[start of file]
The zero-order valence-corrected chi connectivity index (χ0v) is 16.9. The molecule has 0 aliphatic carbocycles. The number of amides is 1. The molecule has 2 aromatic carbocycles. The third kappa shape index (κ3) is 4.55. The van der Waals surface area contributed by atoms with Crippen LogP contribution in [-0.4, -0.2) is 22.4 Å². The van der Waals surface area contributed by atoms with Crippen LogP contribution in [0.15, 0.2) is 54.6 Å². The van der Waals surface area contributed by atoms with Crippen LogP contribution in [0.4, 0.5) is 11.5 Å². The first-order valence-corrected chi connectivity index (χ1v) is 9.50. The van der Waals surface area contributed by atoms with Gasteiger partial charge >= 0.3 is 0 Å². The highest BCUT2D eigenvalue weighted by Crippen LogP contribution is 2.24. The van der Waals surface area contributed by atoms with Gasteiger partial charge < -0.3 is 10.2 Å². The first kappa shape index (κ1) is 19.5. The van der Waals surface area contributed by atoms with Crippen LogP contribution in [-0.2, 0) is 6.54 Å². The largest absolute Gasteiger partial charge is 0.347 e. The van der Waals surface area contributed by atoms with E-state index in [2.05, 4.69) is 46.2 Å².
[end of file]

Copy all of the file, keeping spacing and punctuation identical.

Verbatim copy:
The zero-order valence-corrected chi connectivity index (χ0v) is 16.9. The molecule has 0 aliphatic carbocycles. The number of amides is 1. The molecule has 2 aromatic carbocycles. The third kappa shape index (κ3) is 4.55. The van der Waals surface area contributed by atoms with Crippen LogP contribution in [-0.4, -0.2) is 22.4 Å². The van der Waals surface area contributed by atoms with Crippen LogP contribution in [0.15, 0.2) is 54.6 Å². The van der Waals surface area contributed by atoms with Crippen LogP contribution in [0.4, 0.5) is 11.5 Å². The first-order valence-corrected chi connectivity index (χ1v) is 9.50. The van der Waals surface area contributed by atoms with Gasteiger partial charge >= 0.3 is 0 Å². The highest BCUT2D eigenvalue weighted by Crippen LogP contribution is 2.24. The van der Waals surface area contributed by atoms with Gasteiger partial charge < -0.3 is 10.2 Å². The first kappa shape index (κ1) is 19.5. The van der Waals surface area contributed by atoms with Crippen LogP contribution in [-0.2, 0) is 6.54 Å². The largest absolute Gasteiger partial charge is 0.347 e. The van der Waals surface area contributed by atoms with E-state index in [2.05, 4.69) is 46.2 Å².